Cyclocross week two done and the groove is starting to come back. The traveling circus that is NECX—depending on where you live, you can interpret that as North East or New England—headed to Baltimore for two days of UCI racing. I liked the course last year but didn’t like getting robbed (both my and my teammate Dan Timmerman’s cars got broken into while parked near the racecourse). No such crime this year, though, thankfully, so I was able to focus all my anxiety on racing.
Bike racing is hard. That’s obvious to anyone who has ever tried it. But it’s impossible, at least for me, to communicate it to anyone who hasn’t. I mean, how do you tell someone what having your heart rate at 190 beats per minute for one hour really feels like? What most people can relate to the feeling of accepting defeat. On Saturday I did not finish my race. I hate that more than just about anything. I’m willing to limp through some atrocious shit just for the sake of finishing, yet sometimes you just have to swallow your pride and call it a day.
Looking back, the race started to go bad for me two laps in. I was struggling to stick with the leaders. This is actually normal enough because the lead group in a UCI elite race is pretty fast, but this time it felt different. I was struggling to push the pedals even on the downhills. I started to think my brakes were rubbing. Anyone who has raced has had that thought, or experienced a “mental flat.” Ninety-nine times out of a hundred it’s all in your head. Still, you look down anyway, just to check. And sure enough there it was: my brake spring flapping in the wind, decidedly not pulling my brake pad away from the rim. Mocking me.
At that point I had dug so deep into the red trying to ride through the problem that I was seeing double. I made it to the pit and hopped on my spare bike. A few corners later I was on the ground, having washed out in a sandy corner and landed on my side. My first thought was, Get up. My second thought was, You can’t breathe and your bike is right in the middle of the racing line—at least move it so it doesn’t get run over. This is when I quit.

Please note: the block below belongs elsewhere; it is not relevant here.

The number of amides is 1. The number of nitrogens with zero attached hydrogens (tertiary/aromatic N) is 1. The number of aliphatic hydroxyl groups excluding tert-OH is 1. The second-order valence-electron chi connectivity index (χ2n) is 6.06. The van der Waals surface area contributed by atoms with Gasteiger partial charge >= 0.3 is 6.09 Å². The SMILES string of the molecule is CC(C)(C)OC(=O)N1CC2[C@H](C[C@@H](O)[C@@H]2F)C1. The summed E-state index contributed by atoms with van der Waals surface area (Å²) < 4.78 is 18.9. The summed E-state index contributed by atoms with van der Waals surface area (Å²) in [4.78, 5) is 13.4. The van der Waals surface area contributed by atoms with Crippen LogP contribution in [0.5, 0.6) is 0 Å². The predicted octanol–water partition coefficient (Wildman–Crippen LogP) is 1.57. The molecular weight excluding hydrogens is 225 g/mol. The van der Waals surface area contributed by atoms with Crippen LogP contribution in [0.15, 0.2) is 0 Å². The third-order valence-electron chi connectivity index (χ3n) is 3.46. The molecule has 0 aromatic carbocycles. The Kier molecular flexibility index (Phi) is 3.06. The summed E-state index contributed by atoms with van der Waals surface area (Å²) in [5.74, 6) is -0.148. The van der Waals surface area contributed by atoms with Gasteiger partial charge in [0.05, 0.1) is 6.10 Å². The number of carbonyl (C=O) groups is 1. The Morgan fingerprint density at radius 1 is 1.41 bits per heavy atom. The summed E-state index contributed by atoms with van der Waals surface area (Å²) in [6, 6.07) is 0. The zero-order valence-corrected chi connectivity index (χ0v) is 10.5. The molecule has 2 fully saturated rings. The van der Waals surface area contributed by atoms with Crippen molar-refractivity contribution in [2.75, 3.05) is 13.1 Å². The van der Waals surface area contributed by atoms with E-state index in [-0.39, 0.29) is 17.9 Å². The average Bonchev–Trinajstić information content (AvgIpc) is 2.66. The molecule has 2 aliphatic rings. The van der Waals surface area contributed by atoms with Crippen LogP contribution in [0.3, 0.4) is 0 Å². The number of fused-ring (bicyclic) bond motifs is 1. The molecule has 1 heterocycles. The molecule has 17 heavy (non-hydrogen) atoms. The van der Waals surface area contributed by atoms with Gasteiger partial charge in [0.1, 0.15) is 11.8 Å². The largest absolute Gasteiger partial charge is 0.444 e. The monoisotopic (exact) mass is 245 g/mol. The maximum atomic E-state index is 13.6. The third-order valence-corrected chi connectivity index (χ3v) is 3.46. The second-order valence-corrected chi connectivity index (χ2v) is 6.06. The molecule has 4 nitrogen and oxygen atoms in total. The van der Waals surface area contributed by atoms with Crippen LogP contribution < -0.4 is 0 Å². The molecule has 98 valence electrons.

As soon as you make the decision to stop, your body turns off the pain suppressors and lets you know just how badly you’ve been hurting yourself. I sat on the side of the course for a while, laboring to get my breath back, hoping I didn’t crack a rib. Eventually I got up. Now I was disappointed and angry with myself.
I walked to the car and slowly started to change into civilian clothes. The race would come by and I would see my teammate, Dan, in the lead group, smashing it with the U.S. national champion, Jonathan Page. Part of me wanted to cheer him on, but I couldn’t bring myself to watch a race I knew I should be in. The good news was that I didn’t have any fractures, and I suffered no real damage in the crash. I was also convinced that I got all my bad luck out of the way and was all set for a great ride the next day.
On Sunday I finished 11th, just missing my second UCI top 10 of the season. My power file
told me I had good legs, but still I wanted more from myself. I know I shouldn’t complain. There are plenty of folks who would be beyond themselves to finish 11th in a UCI elite race. Some perspective on the whole thing is important, but the desire for more is what keeps me training hard—the stubborn and statistically misguided idea that I think I can do better and go faster. The drive and unwavering support of Richard Sachs and the team, regardless of what place I finish in the pedaling-bikes-in-circles contest, keep me coming back weekend after weekend, to do it all over again.
Page won Saturday, but Stephen Hyde got the better of the U.S. champ on Sunday, out-sprinting him to the line and fulfilling my prediction from last week. I would have congratulated Hyde if he hadn’t chopped me in line at Chipotle after the race.
Bring on Gloucester.